Columbia Marathon 2012 – Additional Ramblings

Mar 14, 2012 by

Columbia Marathon 2012 – Additional Ramblings

Earlier this week, I posted my Columbia Marathon review.  Now that I’ve had a few more days to reflect, I have some thoughts to add.

Ideas For Next Year

Need More Cowbell

One thing the marathons I have completed (a whopping 3) have in common is lack of spectators.   Most, if not all, runners are used to this.  We train countless hours in solitude.  I understand watching long distance running MAY not be the most exciting thing, but on the rare occasion when there is a crowd, it is appreciated.  How can this be improved for Columbia?

University of South Carolina was on spring break, and that might have been strategic on the race director’s part, but as I ran down Green Street and then on Sumter Street in front of the U.S.C. Horseshoe, I could almost hear crickets chirping.   What about a U.S.C. pep band in this area or some bands in other areas?  What about a noise contest between fraternities and sororities as we passed the Greek Village on Blossom Street?

Contest Within The Contest

In the neighborhoods, we passed several churches, but only one had any people outside cheering (both laps!) – thanks Wesley Memorial UMC! .   Maybe  churches and other business organizations could setup unofficial aid/cheer stations.  Perhaps someone can come up with an idea to get  neighborhoods more involved to put on a display (adopt-a-street?, “Welcome to the neighborhood” signs?) and get a crowd.  Some humorous motivational signs up Trenholm Road would have been funny.  The runners could then vote on the best street/area at the end.  I think the now defunct Labor Day 15K at Ben Lippen did something like this.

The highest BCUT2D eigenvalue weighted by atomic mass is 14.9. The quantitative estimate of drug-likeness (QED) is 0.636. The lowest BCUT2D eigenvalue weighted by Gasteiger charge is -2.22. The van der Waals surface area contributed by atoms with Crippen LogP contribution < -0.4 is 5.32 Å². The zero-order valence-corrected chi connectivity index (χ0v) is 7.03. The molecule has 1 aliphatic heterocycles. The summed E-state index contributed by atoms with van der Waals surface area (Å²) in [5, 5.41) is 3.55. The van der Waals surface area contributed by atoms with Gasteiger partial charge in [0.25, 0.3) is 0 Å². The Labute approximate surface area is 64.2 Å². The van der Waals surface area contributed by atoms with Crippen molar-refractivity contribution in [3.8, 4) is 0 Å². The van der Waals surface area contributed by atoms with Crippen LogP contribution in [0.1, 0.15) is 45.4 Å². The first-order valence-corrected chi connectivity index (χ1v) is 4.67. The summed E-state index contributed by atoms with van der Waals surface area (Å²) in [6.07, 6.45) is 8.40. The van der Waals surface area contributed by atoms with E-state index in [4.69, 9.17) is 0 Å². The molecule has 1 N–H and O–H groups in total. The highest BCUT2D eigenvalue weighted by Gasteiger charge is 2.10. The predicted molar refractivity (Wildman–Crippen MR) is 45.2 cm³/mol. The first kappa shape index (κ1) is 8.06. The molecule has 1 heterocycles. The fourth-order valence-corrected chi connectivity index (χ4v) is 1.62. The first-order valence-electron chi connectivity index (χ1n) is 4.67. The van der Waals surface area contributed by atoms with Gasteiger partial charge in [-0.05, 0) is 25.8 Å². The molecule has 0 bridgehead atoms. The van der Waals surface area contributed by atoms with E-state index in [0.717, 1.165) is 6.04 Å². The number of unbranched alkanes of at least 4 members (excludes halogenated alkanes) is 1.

Finish Announcer?

Maybe this is impractical for a large race, but one nice feature of some races is an announcer who lets the crowd know runners’ names as they approach the finish line.

Random Personal Notes

My quads ached for two days.

The official website lists the marathon as having 653 feet of elevation gain. That’s roughly the equivalent of climbing 65 flights of stairs.  I think that it had more.  Either way, it is no wonder my quads hurt.

Near the end, as I struggled up the Gervais Street hill the second time, a young girl blew past me.  “Curse, you, young person,” I thought, “How can you be that fast up hill at this point?”  Then I noticed her Newton shoes.  I smiled. “Go, Girl!”

One lady had a sign that said ‘Your feet hurt because of all that @$$ you’re kickin!’  I wanted to ask her: Since my @$$ was hurting so bad, was I the one getting kicked?

In the mid-late ’90’s I worked at a small, now defunct  start-up company in Columbia. We had less than 15 employees at that time, I think, and no runners.  This weekend, three of those former co-workers completed marathons, one even at the bottom of the world!  Congrats, Ben and Dean!

Here’s a video of Ben talking about his experience (6th video down the page, labeled 3 Friends Talk about the race):

In the 13 weeks leading up to and including the race, I logged 353 running miles and 141 exercise bike miles, totaling 73 1/2 hours of training.  That’s just over 27 miles running and 5 1/2 hours of training per week.  My wife might argue that seems too little, but the GPS watch software doesn’t lie!

Here’s the video my son shot as I finished:




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